I haven’t had the inclination or opportunity to write any new posts recently. This isn’t necessarily a bad thing, I’m happy that I have been busy with work and other projects, and just plain old life in between.
I realise that I haven’t blogged here since I started my new role as Knowledge Management Intern at Trócaire, so I’ll just have a ponder on my journey up to now and how my weeks are taking shape.
I work in the ICT unit, which has been a bit weird, as I think a lot of people expect me to know something about computers…! All jokes aside though, the implementation of Knowledge Management in an organisation is often led by IT and it’s not the worst place to position it. The systems and tools used for Knowledge Management are mainly supported by IT, so it’s just the tricky business of designing and implementing a strategy that needs more cross-divisional support.
I essentially have two main pieces of work to do within my role description. The first is to develop and apply an organisational taxonomy for Trócaire’s digital content. This is part of a bigger project to introduce a new intranet for the organisation which will be accessible by staff in Ireland, but also by staff in international country offices, something which has been lacking up to now. Introducing a taxonomy to the information shared via this intranet will hopefully improve the organisation and findability of all sorts of content. This will ultimately result in more productive ways of working and better retention and re-use of knowledge.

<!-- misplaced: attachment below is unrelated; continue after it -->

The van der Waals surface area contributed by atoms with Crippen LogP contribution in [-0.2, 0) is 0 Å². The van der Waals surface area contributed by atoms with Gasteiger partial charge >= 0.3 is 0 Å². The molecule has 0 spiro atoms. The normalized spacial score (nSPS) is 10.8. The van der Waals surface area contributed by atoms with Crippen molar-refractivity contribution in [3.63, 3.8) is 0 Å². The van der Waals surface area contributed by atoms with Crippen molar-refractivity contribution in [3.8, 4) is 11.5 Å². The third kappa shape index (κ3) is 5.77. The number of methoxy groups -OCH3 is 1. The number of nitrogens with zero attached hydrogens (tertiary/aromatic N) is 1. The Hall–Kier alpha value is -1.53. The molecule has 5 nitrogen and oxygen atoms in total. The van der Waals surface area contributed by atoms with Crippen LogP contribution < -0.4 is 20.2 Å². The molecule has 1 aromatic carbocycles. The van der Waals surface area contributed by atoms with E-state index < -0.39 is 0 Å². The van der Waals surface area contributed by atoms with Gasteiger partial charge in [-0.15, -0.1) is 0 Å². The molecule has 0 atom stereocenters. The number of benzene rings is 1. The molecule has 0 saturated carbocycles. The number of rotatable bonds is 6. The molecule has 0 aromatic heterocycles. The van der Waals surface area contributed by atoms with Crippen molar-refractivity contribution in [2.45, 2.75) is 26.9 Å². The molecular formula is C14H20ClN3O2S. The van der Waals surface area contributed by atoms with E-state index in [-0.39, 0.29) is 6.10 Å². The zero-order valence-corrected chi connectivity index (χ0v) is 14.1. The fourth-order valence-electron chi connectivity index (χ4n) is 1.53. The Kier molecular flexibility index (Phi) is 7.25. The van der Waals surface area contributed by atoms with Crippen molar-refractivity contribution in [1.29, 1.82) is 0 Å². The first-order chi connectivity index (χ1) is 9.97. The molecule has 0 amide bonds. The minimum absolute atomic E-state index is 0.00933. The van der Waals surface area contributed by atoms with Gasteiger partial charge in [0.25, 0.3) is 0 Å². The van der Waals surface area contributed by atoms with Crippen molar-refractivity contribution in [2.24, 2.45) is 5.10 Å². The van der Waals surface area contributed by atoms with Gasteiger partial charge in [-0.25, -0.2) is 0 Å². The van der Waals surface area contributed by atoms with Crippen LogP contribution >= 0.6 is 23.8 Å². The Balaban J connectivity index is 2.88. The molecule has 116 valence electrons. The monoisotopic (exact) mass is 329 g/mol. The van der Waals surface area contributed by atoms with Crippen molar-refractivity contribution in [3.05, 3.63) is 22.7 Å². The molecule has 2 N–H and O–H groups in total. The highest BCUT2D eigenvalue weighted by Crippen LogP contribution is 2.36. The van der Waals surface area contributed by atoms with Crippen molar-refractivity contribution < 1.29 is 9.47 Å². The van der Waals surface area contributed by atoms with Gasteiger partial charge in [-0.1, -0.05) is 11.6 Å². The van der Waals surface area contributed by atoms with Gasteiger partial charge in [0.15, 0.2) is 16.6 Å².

The second area that I am working on is drawing up a Knowledge Management strategy. This of course involves far more than just writing up a nice aspirational document. Although KM has never been explicitly included in the organisation, elements do exist. Therefore becoming familiar with existing habits and approaches to information storage, sharing and retrieval has been really important. Carrying out research into staff information needs is informing both the taxonomy and how better KM can be introduced and supported. At this stage I’m doing quite a bit of research – maybe a bit too much – into KM competencies; how they can be measured; and KM strategies that have been successfully implemented in similar situations. This ‘desk’ research, combined with a better understanding of Trócaire’s work and structure, is building towards carrying out more in depth interviews. I feel that in order to plan a KM strategy that will work and last into the future, it is important to ascertain how the organisation values knowledge, how it understands KM, and where this fits with the overall vision. How exactly I am going to draw this out with the best use of research questions is my current challenge.
These are the main peices of work that I would like to see completed or at least starting to be integrated by the end of my contract. However, I think I am quite typical of librarians everywhere, particularly recent graduates, who want to prove they can do a little of everything. Therefore I am happy that I also have the opportunity to take on other tasks that are associated with KM such as Internal Communications, meeting facilitation, and other activities common to all employees at Trócaire’s, for example getting involved in campaigns.
I feel really lucky that in my job I have a lot of autonomy over how I prioritise my days and it is my responsibility to keep on top of various tasks I undertake. I have found that this means I have to set my own goals each week so that I know I am getting somewhere – otherwise it can be easy to read too many journal articles or blogs and suddenly get off track. I’m also finding that it is important to take a step back and see where each week’s tasks fit into the bigger plan, making sure that it will all add up to something and can be built on by others if my contract isn’t extended behind eight months. This has its good and bad sides, but ultimately is the reality of a lot of contract positions these days.